SAN FRANCISCO (CBS SF) — Like his fellow Summer Olympians, fencing star Alexander Massialas had his gold medal dreams put on hold when the 2020 Tokyo Games were postponed and rescheduled for 2021 because of the coronavirus outbreak.
And like all San Franciscans, Massialas has learned to adapt to life under the city’s strict shelter-in-place policies. So instead of training in a local gym, Massialas has been entertaining his neighbors with intense training sessions on his back porch along with his father and coach, Greg Massialas.
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“For most Olympic athletes, they’ve been working towards this for a lifetime,” Greg Massialas told the San Francisco Chronicle when the Games were postponed. “The mind-set has to be to you can only control the things you can control.”
Alexander Massialas was on the 2012 and 2016 US Olympic Fencing Team and was hoping to add gold to his silver medal in individual foil and a bronze medal in the team event from the 2016 Olympics.
His father also has a rich Olympic background. He was a member of the 1980, 1984, and 1988 US Olympic Team and is now the national coach for the United States foil team.READ MORE: COVID: Low Turnout For Booster Shots Has Santa Clara County Officials Concerned
While disappointed, Alexander Massialas said in this time of COVID-19 uncertainty, he understands the International Olympic Committee’s decision.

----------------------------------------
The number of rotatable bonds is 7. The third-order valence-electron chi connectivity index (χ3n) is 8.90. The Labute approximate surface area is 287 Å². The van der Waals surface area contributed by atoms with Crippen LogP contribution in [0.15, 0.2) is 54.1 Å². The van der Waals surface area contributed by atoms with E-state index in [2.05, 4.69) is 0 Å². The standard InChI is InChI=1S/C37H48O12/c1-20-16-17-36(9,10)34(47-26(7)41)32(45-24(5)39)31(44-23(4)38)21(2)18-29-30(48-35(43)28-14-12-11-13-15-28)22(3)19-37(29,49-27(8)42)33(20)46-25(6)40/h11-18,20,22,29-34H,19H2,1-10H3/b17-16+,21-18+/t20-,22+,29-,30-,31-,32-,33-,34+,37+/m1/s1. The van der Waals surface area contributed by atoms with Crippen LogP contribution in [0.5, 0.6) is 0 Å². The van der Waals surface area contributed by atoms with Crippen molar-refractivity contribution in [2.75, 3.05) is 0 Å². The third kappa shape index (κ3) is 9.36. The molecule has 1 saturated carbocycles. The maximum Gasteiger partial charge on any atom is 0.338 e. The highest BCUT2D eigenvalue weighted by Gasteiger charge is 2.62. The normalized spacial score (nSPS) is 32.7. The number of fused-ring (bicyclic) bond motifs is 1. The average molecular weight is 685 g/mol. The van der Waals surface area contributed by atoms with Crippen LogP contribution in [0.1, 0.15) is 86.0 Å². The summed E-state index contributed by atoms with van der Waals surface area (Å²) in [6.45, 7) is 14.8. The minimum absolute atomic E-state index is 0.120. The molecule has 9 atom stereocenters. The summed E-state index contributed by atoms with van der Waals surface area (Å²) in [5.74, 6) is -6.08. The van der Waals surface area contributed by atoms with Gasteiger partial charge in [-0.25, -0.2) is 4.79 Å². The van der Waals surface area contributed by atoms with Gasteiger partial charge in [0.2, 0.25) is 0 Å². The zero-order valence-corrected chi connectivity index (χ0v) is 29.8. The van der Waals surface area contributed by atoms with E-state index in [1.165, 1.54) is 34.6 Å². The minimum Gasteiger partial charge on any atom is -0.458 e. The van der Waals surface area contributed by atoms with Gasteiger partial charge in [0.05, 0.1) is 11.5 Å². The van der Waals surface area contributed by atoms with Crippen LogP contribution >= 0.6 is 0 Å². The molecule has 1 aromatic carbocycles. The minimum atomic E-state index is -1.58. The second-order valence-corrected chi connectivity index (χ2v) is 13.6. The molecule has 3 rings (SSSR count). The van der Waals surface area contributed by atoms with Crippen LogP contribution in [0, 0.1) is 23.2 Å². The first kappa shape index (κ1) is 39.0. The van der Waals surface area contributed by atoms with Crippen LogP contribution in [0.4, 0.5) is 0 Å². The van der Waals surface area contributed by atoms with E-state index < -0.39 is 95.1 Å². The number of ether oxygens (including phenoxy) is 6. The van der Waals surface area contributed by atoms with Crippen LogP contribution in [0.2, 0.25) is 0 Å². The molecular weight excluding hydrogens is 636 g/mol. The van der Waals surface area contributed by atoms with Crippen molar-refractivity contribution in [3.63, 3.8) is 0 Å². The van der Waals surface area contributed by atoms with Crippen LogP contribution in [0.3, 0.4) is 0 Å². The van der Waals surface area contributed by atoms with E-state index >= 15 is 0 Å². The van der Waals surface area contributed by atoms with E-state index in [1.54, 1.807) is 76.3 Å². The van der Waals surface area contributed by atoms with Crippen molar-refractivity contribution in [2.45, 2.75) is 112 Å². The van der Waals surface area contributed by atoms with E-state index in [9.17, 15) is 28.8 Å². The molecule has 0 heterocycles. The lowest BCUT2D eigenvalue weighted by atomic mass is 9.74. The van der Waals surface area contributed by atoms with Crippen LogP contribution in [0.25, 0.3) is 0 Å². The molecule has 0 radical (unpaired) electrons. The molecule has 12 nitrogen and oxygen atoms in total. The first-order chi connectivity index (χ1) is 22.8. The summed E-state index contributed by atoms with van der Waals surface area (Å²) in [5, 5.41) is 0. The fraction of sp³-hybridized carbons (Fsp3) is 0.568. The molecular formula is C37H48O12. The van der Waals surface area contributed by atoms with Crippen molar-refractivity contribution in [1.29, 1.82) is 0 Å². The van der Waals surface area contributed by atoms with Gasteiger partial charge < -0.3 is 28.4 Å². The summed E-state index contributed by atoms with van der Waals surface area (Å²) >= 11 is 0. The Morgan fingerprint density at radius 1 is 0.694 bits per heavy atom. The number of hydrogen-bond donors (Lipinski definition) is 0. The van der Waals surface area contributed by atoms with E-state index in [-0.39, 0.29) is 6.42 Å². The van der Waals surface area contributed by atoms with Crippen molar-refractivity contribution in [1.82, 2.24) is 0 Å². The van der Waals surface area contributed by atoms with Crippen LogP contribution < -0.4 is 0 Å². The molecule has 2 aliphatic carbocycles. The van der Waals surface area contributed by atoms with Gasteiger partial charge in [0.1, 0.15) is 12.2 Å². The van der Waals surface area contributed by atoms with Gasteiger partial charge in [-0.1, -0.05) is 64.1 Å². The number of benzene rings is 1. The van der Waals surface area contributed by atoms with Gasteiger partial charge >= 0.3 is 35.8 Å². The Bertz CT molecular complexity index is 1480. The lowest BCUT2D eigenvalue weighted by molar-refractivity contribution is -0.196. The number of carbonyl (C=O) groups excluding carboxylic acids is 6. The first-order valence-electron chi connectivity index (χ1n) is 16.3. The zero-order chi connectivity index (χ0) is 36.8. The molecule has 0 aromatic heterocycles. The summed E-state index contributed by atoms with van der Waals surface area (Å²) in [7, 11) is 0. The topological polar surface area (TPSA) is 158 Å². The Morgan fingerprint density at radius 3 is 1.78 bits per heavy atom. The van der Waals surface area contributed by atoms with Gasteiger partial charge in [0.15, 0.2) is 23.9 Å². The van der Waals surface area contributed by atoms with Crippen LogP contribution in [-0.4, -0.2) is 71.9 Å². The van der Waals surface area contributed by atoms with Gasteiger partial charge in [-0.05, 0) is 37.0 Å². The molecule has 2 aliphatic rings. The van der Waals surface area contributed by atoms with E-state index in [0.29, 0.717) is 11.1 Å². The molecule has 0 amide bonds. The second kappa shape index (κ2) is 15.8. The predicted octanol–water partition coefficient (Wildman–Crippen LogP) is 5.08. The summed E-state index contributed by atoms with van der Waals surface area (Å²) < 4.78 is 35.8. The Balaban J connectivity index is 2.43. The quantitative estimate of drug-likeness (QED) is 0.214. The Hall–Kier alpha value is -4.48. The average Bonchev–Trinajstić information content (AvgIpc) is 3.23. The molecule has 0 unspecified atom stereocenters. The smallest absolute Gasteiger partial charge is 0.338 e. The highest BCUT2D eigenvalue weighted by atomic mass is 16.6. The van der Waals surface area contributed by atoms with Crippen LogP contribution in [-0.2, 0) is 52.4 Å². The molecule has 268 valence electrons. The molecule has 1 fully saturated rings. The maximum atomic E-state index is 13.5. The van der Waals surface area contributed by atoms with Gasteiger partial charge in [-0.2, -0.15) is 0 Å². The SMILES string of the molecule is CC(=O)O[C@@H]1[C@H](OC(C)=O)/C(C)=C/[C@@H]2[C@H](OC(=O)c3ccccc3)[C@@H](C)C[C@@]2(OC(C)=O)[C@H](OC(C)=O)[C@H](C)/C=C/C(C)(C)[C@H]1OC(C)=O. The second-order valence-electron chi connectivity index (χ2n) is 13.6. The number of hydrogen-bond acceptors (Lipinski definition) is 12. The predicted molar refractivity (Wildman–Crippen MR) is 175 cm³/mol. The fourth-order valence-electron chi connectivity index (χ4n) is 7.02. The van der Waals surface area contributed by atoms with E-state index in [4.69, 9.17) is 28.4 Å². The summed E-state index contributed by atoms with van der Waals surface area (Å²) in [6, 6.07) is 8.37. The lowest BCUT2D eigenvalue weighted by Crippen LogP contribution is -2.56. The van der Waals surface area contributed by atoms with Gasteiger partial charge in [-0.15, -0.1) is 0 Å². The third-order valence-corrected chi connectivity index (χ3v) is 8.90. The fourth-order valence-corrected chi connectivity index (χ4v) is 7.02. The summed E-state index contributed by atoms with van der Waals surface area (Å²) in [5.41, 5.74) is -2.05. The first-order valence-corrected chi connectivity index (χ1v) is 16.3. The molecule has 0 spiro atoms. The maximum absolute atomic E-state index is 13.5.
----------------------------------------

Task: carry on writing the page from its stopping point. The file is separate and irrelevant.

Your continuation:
“Disappointed that I won’t be able to go out and fence in the Olympics in 2020, but I’m relieved that the IOC is putting global health first,” he said.
Alexander Massialas was the heavy favorite to win a historic gold in Rio when he was upset, 15-11, by the Italian fencer Daniele Garozzo in the Foil event. Still, he did become the first American man to medal individually since Peter Westbrook in 1984, and the last time an American man won individual silver was even longer ago in the 1932 Games.
He has long carried American gold medal hopes on his shoulders. With his father by his side and training him, by high school he was fencing on the senior national team at the world class level events. By college, Alexander was the youngest member of the U.S Olympic Team’s London delegation.MORE NEWS: Theranos Trial: Former Product Manager Says How Failures Were Hidden During Demos
And now he has his sights set on historic Olympic gold, but for now those dreams are confined to a small San Francisco back poach.